The A-to-Z Guide to Building a Business Website

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Building a business website for your company is an increasingly complex project. At the most foundational level you’ll need four things: 

  • A registered domain to provide a domain name (e.g., 
  • A hosting solution—that is, space on a large computer that’s connected to the internet and capable of serving up website files to visitors (i.e., a server)
  • A way to create and publish website files to the web on your registered domain so that visitors can find and view your site (e.g., a site builder, content management system, or direct transfer of files)
  • Content to publish on your site (e.g., an about page, a list of services, a contact form, a blog, etc.)

That all seems simple enough, and yet the process is fraught with complexity, exacerbated by an overwhelming number of choices you’ll need to make along the way. 

Keen to Design would like to demystify and maybe even simplify this confusing process for business owners and startup founders spearheading the “new business website” project for the first time. While we can’t make the decisions for you, we can give you a bird’s eye view and then drill down to the basic choices you’ll have to consider along the way. 

Let’s get started with the first step: your business site’s domain. 

Choosing and Registering a Domain Name

domain name registration

Your domain name becomes your business site’s URL, the primary address where customers can find your business on the web. It becomes an essential part of your brand’s digital identity. 

It’s important to choose the right URL for your site. While you can certainly shift your site and all of its content to a new domain name down the line, it’s a complex procedure and can cost additional money and time. You’d also have to spend money to reprint any marketing materials, letterhead, business cards and other documents on which your URL is printed. 

Consequently, it’s generally both easier and more cost-effective for you to pick a domain name you can live with for the life of your business, or at least for several years. 

Tips for Selecting Your Domain Name

What makes a great domain name for a small business website? Try to check the following boxes: 

  • Reflects your branding and business name: Customers will expect similarity or alignment here. Anything else runs the risk of confusing your prospective site audience.
  • Memorable: You’ll want prospects and customers to be able to recall the URL easily, so it should stand out a bit. Avoid unremarkable or bland names. 
  • Short and succinct: In order for your targeted business audience to be able to recall your URL easily—for example, after hearing it on a radio ad or seeing it on a TV spot—it needs to be short. Omit hyphens and other characters; aim for short descriptive words with a familiar, easy to recall extension, such as or 
  • Keywords: While the URL isn’t part of normal search engine ranking factors, it’s still a good idea to include a primary keyword in your domain, if you can. That’s because other sites may use the domain name when linking back to your site, earning you a little ranking boost for that keyword.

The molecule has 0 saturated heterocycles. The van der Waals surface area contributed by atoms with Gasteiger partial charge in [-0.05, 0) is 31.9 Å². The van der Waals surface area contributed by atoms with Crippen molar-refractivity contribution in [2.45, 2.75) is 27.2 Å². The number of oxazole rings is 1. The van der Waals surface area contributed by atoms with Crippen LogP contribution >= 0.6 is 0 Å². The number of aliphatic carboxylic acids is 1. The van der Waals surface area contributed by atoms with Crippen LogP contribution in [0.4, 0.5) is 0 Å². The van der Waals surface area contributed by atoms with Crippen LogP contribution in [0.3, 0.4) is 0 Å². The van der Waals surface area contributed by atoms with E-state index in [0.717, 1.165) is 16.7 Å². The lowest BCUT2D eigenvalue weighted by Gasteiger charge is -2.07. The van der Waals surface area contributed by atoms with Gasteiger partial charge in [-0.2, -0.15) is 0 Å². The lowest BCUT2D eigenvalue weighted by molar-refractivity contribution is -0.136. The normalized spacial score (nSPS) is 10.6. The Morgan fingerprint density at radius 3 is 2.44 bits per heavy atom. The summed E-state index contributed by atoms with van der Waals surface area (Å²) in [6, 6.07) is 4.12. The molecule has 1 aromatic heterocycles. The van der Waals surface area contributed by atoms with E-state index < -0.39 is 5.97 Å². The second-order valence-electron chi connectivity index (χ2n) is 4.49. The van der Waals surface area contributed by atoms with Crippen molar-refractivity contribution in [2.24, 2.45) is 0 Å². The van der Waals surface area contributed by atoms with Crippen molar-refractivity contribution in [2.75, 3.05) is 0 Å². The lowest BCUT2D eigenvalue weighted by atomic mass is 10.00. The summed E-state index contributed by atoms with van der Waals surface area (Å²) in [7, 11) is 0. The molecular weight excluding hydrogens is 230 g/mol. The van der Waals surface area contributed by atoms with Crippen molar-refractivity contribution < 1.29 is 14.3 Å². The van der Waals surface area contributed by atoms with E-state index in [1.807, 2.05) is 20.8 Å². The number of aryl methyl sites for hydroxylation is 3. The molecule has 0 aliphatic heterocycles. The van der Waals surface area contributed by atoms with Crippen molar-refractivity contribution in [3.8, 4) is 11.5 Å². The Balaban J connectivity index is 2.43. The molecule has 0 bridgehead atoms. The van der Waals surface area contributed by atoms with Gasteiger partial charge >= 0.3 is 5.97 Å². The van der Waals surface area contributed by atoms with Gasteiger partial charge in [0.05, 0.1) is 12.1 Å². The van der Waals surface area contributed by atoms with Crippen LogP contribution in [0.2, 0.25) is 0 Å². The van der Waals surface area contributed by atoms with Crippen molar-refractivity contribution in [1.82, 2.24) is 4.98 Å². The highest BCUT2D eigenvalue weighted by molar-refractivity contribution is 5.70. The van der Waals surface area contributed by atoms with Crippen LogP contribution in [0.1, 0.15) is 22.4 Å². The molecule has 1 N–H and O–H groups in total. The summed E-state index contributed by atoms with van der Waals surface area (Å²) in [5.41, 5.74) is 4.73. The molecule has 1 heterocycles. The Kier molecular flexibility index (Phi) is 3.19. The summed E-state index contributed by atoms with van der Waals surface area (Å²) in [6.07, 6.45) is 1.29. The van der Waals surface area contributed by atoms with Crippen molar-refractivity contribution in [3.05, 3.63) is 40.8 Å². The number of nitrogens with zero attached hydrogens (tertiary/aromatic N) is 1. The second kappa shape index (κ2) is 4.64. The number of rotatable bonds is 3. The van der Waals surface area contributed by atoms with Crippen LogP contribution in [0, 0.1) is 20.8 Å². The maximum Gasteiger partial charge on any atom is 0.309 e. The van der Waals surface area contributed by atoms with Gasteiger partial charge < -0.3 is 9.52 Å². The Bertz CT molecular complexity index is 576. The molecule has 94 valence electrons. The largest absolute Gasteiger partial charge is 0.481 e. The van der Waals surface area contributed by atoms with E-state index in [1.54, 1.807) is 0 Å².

Spend some time brainstorming possible URLs that meet these criteria for your business and brand. Double-check to make sure your preferred and top alternative domains are available and haven’t already been claimed by another business with the same or similar name. Remember, your company needs a unique brand identity for business, practical and legal reasons. 

Options for Registration

You can select any major company that offers domain registration services, then separately set your DNS records to point that domain towards your server (see the next section below). However, many business hosting packages will include a free year of domain registration, so you may want to save this step and include it when you sign up for hosting. 

Selecting a Hosting Provider

While it’s possible to host your own website, given the right hardware, the vast majority of businesses choose to subscribe to a hosting provider’s service. Host companies range from large corporate entities like HostGator or Bluehost to smaller local firms that focus on one city or locality. 

There are many host providers to choose from, and their solutions and product packages can vary widely in their terms. That’s why it’s imperative to do some detailed comparison shopping before you choose one for your business needs.

Consider each of the following factors carefully before you sign up with a hosting company. 


Hosting companies might offer packages for new customers for prices ranging anywhere from $0.99 to — well, much more. Basic entry-level packages usually start in the $2-5 range for shared hosting, where your website shares space on the same server’s hard drive with other clients’ sites. 

Alternatively, you may choose to invest in a cloud-based, dedicated or managed hosting package. Any of these qualifiers can increase the price up to a few hundred dollars a month. 

Which hosting package is right for your site? That depends on a number of factors. If you’re planning to offer a SaaS product, you’ll want the most secure and expansive dedicated server (that is, a server that hosts only your site, and no other site) you can afford. For most small businesses, however, a basic shared server or managed cloud-based hosting plan will be sufficient. 


The exact specifications of your ideal server and network will vary depending on the type of site you’re building and what your immediate and short-term goals are. However, as a general rule, look for the following specifications when choosing your hosting company:

  • Content Delivery Network: A CDN can help stabilize and speed up your site in a number of situations. By redistributing heavy traffic to specific data centers, a CDN helps your site stay up and running even during peak traffic times. 
  • Protection against DDoS attacks:  Distributed Denial of Service attacks are malicious attempts to slow or shut down a website by bad actors. Hardware configurations and CDNs can help protect against these attacks. 
  • Security Certificates:  SSL certificates aren’t really optional any longer. They’re certainly required if you plan to offer any type of e-commerce from your site, but they’re also helpful for search engine optimization and rankings. Simply put, secure sites rank higher than insecure ones, so that https:// protocol is a business necessity. 

Other Features and Perks